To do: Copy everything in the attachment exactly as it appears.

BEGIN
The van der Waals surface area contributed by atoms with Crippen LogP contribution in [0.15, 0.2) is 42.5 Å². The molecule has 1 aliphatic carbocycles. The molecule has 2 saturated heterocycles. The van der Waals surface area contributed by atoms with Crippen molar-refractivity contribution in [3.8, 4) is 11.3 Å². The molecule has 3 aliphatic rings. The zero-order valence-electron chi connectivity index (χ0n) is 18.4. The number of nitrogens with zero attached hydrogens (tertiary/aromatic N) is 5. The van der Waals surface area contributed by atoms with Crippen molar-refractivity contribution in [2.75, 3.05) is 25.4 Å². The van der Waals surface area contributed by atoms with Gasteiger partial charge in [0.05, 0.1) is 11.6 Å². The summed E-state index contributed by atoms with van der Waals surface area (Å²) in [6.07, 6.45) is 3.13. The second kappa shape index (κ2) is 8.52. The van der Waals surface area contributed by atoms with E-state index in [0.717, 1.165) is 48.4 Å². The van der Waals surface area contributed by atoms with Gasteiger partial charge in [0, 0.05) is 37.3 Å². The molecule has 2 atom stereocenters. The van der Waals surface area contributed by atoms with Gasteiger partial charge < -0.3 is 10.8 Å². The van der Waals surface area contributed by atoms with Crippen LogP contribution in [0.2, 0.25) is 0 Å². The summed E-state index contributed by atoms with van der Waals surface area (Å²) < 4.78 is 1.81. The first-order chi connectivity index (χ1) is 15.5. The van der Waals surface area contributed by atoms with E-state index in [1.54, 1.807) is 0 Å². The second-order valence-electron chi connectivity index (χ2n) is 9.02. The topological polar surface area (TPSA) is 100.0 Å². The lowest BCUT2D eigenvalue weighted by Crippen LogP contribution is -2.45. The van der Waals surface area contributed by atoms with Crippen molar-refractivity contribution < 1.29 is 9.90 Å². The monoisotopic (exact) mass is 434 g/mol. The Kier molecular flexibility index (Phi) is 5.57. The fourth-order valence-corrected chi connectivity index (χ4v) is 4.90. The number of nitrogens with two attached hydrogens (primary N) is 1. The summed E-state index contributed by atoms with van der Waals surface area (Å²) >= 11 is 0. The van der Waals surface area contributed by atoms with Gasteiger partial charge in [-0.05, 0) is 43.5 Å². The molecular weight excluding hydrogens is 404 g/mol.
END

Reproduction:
The van der Waals surface area contributed by atoms with Crippen LogP contribution in [0.15, 0.2) is 42.5 Å². The molecule has 1 aliphatic carbocycles. The molecule has 2 saturated heterocycles. The van der Waals surface area contributed by atoms with Crippen molar-refractivity contribution in [3.8, 4) is 11.3 Å². The molecule has 3 aliphatic rings. The zero-order valence-electron chi connectivity index (χ0n) is 18.4. The number of nitrogens with zero attached hydrogens (tertiary/aromatic N) is 5. The van der Waals surface area contributed by atoms with Crippen molar-refractivity contribution in [2.75, 3.05) is 25.4 Å². The van der Waals surface area contributed by atoms with Gasteiger partial charge in [0.05, 0.1) is 11.6 Å². The summed E-state index contributed by atoms with van der Waals surface area (Å²) in [6.07, 6.45) is 3.13. The second kappa shape index (κ2) is 8.52. The van der Waals surface area contributed by atoms with E-state index in [0.717, 1.165) is 48.4 Å². The van der Waals surface area contributed by atoms with Gasteiger partial charge in [0, 0.05) is 37.3 Å². The molecule has 2 atom stereocenters. The van der Waals surface area contributed by atoms with Gasteiger partial charge < -0.3 is 10.8 Å². The van der Waals surface area contributed by atoms with Crippen LogP contribution in [0.2, 0.25) is 0 Å². The summed E-state index contributed by atoms with van der Waals surface area (Å²) < 4.78 is 1.81. The first-order chi connectivity index (χ1) is 15.5. The van der Waals surface area contributed by atoms with E-state index in [1.54, 1.807) is 0 Å². The second-order valence-electron chi connectivity index (χ2n) is 9.02. The topological polar surface area (TPSA) is 100.0 Å². The lowest BCUT2D eigenvalue weighted by Crippen LogP contribution is -2.45. The van der Waals surface area contributed by atoms with Crippen molar-refractivity contribution < 1.29 is 9.90 Å². The monoisotopic (exact) mass is 434 g/mol. The Kier molecular flexibility index (Phi) is 5.57. The fourth-order valence-corrected chi connectivity index (χ4v) is 4.90. The number of nitrogens with two attached hydrogens (primary N) is 1. The summed E-state index contributed by atoms with van der Waals surface area (Å²) >= 11 is 0. The van der Waals surface area contributed by atoms with Gasteiger partial charge in [-0.05, 0) is 43.5 Å². The molecular weight excluding hydrogens is 404 g/mol.